Last night I spoke with my mom. She and my dad are taking a trip to South East Asia and used American Express points to book reward flights through Air Canada. My mom was unhappy with the seat assignments she’d gotten, and enlisted me to help her research the best seat options. Well, was I envious or what to discover she’s flying on the Thai A380 from Paris to Bangkok. The question, how to pick airplane seats; the answer, carefully.
The A380 is quite impressive in size and design. I flew on the A380 in January from Bangkok to Hong Kong and I was very excited, because even though it was only 3 hours, it was my first time on an A380.
Business Class and First Class are located on the top level of the airplane. The front section of the top floor held 12 first class pods with a 1-2-1 configuration and the middle section held 60 business class seats with a 1-2-1 configuration and the rear section held 58 economy seats in a 2-4-2 configuration.
The seats have the same color schemes as other planes, shades of purple and pinks. First class is yellow with purple accents, business class is purple with pink accents and coach is purple and pink.
The business class offers four different seat configurations. The window seats are A, B, J and K. The center seats are D, G, E and F. E and F seats would be great for people who are traveling together as the seats are close together with a traditional divider in-between (not a ton of privacy.) D and G would be good seats for single travelers as would A, B, J and K. The difference between A, B, J and K is where the seat is. B and J are directly on the asile with the seat console and storage area next to the window. A and K seats are directly next to the window with the console next to the aisle. A and K provided the most privacy of any seats.
For my parents, we selected seats 15 E&F so that they could talk to each other during the flight. Picking seats has become very challenging for non-frequent flyers with all of the new aircraft in the air. If you’re flying, and you’re not familiar with the plane’s layout, check website or ask friends and family for recommendations.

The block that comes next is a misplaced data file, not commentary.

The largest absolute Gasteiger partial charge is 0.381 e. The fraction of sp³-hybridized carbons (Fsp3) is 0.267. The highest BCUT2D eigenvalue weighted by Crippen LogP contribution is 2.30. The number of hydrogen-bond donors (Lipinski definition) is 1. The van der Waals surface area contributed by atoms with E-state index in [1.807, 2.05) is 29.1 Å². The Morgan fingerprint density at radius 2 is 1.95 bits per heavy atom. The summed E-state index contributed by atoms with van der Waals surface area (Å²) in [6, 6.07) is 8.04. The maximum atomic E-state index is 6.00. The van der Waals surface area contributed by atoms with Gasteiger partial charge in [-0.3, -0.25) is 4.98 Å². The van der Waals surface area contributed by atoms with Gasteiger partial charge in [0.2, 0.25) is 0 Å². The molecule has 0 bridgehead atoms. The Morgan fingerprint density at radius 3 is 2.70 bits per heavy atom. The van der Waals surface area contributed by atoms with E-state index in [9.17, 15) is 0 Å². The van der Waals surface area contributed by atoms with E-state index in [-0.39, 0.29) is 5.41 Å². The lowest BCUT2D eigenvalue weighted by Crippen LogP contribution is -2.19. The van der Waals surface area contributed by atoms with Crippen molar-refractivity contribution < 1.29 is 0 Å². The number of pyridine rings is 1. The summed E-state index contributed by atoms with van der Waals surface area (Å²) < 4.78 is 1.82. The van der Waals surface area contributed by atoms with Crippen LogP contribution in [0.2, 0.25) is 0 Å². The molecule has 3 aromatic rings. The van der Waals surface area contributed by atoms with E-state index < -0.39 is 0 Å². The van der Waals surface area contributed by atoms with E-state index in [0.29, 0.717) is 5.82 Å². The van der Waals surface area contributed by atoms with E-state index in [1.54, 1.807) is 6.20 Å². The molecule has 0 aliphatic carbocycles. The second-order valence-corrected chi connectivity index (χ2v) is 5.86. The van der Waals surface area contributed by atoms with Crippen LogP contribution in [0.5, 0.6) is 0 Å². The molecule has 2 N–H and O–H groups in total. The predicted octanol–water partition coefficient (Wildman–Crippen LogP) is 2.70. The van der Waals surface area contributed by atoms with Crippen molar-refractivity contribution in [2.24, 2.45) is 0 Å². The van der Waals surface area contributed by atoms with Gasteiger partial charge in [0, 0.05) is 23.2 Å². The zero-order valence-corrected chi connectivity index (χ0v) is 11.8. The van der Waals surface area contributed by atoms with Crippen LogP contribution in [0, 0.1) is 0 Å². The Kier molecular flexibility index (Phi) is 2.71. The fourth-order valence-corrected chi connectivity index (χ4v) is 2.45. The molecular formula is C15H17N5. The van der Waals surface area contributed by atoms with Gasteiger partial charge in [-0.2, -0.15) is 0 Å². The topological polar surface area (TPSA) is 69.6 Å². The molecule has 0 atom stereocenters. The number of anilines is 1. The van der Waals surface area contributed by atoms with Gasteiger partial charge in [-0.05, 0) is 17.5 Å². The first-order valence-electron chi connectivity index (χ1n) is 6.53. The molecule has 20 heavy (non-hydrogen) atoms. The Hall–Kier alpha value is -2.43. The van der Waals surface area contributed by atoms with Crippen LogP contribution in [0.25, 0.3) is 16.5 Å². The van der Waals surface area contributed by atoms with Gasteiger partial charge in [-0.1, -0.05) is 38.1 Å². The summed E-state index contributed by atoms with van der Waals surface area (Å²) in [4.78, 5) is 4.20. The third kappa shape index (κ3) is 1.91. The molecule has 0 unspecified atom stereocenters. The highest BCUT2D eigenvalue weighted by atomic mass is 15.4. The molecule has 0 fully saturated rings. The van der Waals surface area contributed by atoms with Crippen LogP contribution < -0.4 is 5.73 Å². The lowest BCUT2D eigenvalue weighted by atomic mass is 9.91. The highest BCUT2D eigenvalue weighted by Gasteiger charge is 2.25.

The seats are great. The tray table locks against the pod wall as opposed to being located in the seat arm. It’s a large table and you can put it into many positions. The in-flight entertainment system is operated by traditional remote but is also touch screen. The seat itself has a massage feature and can be put into several different positions and does lie flat – completely! That’s a huge difference from Thai’s traditional business class product which lie at an angle. I think my parents will be very happy with this flight.
As of June 2013, Thai had 4 A380s in their fleet and has 3 more on order. The current routes are Bangkok to Hong Kong and Bangkok to Singapore (though I couldn’t find any flights on the A380 to Singapore). With its second A380 Thai operates round-trip from Bangkok to Frankfurt (TG920/TG921) and Bangkok to Hong Kong (TG600/TG601) and the third A380 began flying from Bangkok to Narita (TG676/TG677 as of 1 January 2013. The next A380 delivered in 2013 will operate Bangkok to Paris. The final two A380s are set to arrive in Q4 of 2013 and no destinations were yet announced.
For another leg of the trip, they’re flying Air Canada Executive First on a 777-300. This plane also has a 1-2-1 layout, but it’s very different from the A380 configuration. As you can see from the image below, the seats face slightly towards the aisles. Choosing seats on this flights was complicated. The airline had assigned them both G seats, not the most ideal for people traveling together. My mom wanted to select 1G and 1K, however, upon closer inspection we discovered that the rows are offset and it made more sense to select 2G and 1K.
So, the lesson here is that you should do your research before you pick seat assignments if you really have a preference. In future posts I’ll review other seat configurations.